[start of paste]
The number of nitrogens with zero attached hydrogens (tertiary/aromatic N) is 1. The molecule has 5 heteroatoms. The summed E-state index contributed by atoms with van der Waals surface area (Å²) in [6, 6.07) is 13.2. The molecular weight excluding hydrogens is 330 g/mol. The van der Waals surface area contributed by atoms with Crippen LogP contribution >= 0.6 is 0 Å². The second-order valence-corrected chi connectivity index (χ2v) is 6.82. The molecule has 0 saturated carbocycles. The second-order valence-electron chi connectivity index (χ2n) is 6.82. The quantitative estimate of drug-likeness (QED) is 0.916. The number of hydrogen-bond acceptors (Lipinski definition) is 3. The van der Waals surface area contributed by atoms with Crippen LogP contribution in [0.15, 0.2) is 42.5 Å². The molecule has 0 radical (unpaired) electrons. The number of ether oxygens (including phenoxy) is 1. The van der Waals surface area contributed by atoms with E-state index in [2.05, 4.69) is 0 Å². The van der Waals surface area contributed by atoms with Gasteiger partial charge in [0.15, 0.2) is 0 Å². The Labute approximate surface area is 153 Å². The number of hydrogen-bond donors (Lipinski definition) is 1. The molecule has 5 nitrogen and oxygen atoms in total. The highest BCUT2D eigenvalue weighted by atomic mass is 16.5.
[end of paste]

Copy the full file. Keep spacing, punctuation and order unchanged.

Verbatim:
The number of nitrogens with zero attached hydrogens (tertiary/aromatic N) is 1. The molecule has 5 heteroatoms. The summed E-state index contributed by atoms with van der Waals surface area (Å²) in [6, 6.07) is 13.2. The molecular weight excluding hydrogens is 330 g/mol. The van der Waals surface area contributed by atoms with Crippen LogP contribution >= 0.6 is 0 Å². The second-order valence-corrected chi connectivity index (χ2v) is 6.82. The molecule has 0 saturated carbocycles. The second-order valence-electron chi connectivity index (χ2n) is 6.82. The quantitative estimate of drug-likeness (QED) is 0.916. The number of hydrogen-bond acceptors (Lipinski definition) is 3. The van der Waals surface area contributed by atoms with Crippen LogP contribution in [0.15, 0.2) is 42.5 Å². The molecule has 0 radical (unpaired) electrons. The number of ether oxygens (including phenoxy) is 1. The van der Waals surface area contributed by atoms with E-state index in [2.05, 4.69) is 0 Å². The van der Waals surface area contributed by atoms with Gasteiger partial charge in [0.15, 0.2) is 0 Å². The Labute approximate surface area is 153 Å². The number of hydrogen-bond donors (Lipinski definition) is 1. The molecule has 5 nitrogen and oxygen atoms in total. The highest BCUT2D eigenvalue weighted by atomic mass is 16.5.